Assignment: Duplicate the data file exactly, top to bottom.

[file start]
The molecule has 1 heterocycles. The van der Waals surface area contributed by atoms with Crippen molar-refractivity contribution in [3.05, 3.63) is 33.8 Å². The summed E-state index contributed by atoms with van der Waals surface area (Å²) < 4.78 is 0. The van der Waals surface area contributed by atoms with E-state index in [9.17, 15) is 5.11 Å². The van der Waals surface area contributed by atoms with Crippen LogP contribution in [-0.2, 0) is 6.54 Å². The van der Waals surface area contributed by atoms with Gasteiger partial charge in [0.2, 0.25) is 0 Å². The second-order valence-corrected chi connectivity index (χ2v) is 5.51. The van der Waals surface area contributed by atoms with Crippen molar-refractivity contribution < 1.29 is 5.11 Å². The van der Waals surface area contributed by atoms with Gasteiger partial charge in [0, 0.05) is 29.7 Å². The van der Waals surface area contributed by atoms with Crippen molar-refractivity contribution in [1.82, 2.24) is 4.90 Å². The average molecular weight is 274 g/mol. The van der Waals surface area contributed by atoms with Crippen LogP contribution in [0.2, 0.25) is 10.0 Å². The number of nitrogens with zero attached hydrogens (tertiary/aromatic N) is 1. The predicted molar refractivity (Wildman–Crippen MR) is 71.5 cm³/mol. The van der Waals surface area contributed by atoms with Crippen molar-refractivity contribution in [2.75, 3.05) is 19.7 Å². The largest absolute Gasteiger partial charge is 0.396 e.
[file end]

The molecule has 1 heterocycles. The van der Waals surface area contributed by atoms with Crippen molar-refractivity contribution in [3.05, 3.63) is 33.8 Å². The summed E-state index contributed by atoms with van der Waals surface area (Å²) < 4.78 is 0. The van der Waals surface area contributed by atoms with E-state index in [9.17, 15) is 5.11 Å². The van der Waals surface area contributed by atoms with Crippen LogP contribution in [-0.2, 0) is 6.54 Å². The van der Waals surface area contributed by atoms with Gasteiger partial charge in [0.2, 0.25) is 0 Å². The second-order valence-corrected chi connectivity index (χ2v) is 5.51. The van der Waals surface area contributed by atoms with Crippen molar-refractivity contribution < 1.29 is 5.11 Å². The van der Waals surface area contributed by atoms with Gasteiger partial charge in [0, 0.05) is 29.7 Å². The van der Waals surface area contributed by atoms with Crippen molar-refractivity contribution in [1.82, 2.24) is 4.90 Å². The average molecular weight is 274 g/mol. The van der Waals surface area contributed by atoms with Crippen LogP contribution in [0.2, 0.25) is 10.0 Å². The number of nitrogens with zero attached hydrogens (tertiary/aromatic N) is 1. The predicted molar refractivity (Wildman–Crippen MR) is 71.5 cm³/mol. The van der Waals surface area contributed by atoms with Crippen molar-refractivity contribution in [2.75, 3.05) is 19.7 Å². The largest absolute Gasteiger partial charge is 0.396 e.